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Jan 3, 2012 | Publications

From Mexico to Honduras to Ecuador, Latin American societies are increasingly buffeted by the complex threat of violent criminality – from street gangs to transnational organized crime – and their governments are today mounting highly militarized responses to the challenge. A new Brookings Institution report by Vanda Felbab-Brown (entitled “Bringing the State to the Slum: Confronting Organized Crime and Urban Violence in Latin America”) explores this challenge, gathering lessons learned for law enforcement and policymakers.

The report focuses on military-type actions intended to ‘retake’ slums from criminal or insurgent groups that have replaced government rule in such spaces. In essence, the report applies counterinsurgency doctrine to some of the key non-war zones of the ‘urban century’ in a three part strategy. First, Felbab-Brown explores the many practical dilemmas of using military force in a ‘clearing’ operation designed to take back territory and arrest key criminals in what is often a war-like armed confrontation. Second, clearing operations must be followed by long-term initiatives to replace criminal structures with state-based security and justice provision that respond to the needs of the community. She emphasizes community policing and a highly visible police presence as keys to winning hearts and minds in the urban periphery. Finally, the report emphasizes the imperative of long-term and comprehensive economic development to address all structural drivers of illegal production and provide viable legal livelihood opportunities. Ultimately these three prongs aim “to better establish the state’s physical presence and to realign the allegiance of the population in those areas toward the state and away from the non-state criminal entities.”

The many practical issues raised by Felbab-Brown have significant implications for security governance and security sector reform. In particular she highlights the threat posed by the deployment of soldiers to human rights and civil liberties in Latin American societies. Indeed, amidst a history of brutal civil wars, state sponsored repression and military dictatorship throughout the region, one of the chief SSR goals in pursuit of peace and democracy is to reduce if not eliminate the internal security role of the armed forces. Such a complex threat as violent criminality, however, creates the temptation to reverse this trend. In any case, it remains unclear just how the security sectors of Latin American countries can effectively respond to this growing challenge, especially without sacrificing human rights and democracy on the alter of security.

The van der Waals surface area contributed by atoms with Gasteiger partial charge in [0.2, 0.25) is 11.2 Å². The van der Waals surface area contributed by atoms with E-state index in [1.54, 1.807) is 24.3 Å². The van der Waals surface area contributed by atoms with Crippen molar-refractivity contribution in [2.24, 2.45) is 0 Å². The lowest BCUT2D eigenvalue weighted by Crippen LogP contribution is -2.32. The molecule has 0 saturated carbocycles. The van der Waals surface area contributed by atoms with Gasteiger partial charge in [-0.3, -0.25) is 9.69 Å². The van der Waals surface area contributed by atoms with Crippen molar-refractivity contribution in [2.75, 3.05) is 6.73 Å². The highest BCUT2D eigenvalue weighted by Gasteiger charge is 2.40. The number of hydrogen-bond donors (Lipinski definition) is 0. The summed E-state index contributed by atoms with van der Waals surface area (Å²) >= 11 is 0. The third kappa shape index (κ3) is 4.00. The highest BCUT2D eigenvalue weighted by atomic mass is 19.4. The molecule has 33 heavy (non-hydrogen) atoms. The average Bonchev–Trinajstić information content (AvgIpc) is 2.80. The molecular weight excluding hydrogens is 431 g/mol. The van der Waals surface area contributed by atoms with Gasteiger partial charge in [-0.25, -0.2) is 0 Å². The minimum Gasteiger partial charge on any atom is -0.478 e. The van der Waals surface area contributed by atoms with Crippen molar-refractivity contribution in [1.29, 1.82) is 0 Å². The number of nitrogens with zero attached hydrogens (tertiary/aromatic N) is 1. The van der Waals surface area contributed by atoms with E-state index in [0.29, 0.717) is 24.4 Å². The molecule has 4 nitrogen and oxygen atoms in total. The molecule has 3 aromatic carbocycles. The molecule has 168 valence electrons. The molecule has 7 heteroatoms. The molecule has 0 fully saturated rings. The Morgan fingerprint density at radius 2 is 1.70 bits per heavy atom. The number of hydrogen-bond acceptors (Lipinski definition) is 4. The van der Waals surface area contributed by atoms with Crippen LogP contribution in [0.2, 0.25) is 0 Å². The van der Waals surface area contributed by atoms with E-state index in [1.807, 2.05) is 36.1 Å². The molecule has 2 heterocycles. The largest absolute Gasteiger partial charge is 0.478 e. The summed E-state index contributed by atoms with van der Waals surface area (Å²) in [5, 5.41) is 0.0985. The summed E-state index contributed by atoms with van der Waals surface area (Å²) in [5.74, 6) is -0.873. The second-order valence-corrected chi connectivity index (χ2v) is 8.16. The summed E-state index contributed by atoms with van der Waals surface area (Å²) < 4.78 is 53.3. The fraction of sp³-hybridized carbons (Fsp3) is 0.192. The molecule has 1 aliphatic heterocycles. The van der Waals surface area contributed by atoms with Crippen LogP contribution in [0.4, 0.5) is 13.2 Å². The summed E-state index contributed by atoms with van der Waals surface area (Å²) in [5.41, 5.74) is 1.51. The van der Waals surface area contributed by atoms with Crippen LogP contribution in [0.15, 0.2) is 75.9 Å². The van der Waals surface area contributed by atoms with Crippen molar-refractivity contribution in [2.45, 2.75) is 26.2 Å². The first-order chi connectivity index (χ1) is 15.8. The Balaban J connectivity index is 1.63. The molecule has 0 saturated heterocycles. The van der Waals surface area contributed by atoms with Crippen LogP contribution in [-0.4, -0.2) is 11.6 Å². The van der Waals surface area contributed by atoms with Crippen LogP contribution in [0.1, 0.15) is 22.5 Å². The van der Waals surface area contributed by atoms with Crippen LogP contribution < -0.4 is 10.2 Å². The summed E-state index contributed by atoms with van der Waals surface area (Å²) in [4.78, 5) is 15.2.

The recent focus on fiscal sustainability within the SSR literature also provides a potential area for further research on the challenges and strategy proposed by the report. A key imperative for security sector reform is to design actions that a government can maintain over the long-term in order to have a lasting impact. To some extent, a strategy of ‘bringing the state to the slum’ may simply restate the problem: slum areas, even when ‘secure’, are unlikely to generate the tax revenues or hold the political interest necessary to sustain pervasive, effective and responsive security and justice services or the long-term development plans necessary to build communities’ allegiances and address all the structural drivers of criminality. The underlying problem in many Latin American societies is that the state simply does not have the resources to provide security, justice and welfare to many segments of the population, who then turn to informal and criminal means of livelihood and the alternative authorities that facilitate and tax such practices.

Such a political-economy perspective in an era of fiscal austerity offers a potential next step for research on the growing security threat of violent criminality. Two important questions stand out: If the state is incapable of providing development and communities turn to criminality instead, what are the security forces to do? If militarized approaches only escalate insecurity, or temporarily restore state rule before political attention and state resources are focused elsewhere, is this a worthwhile strategy?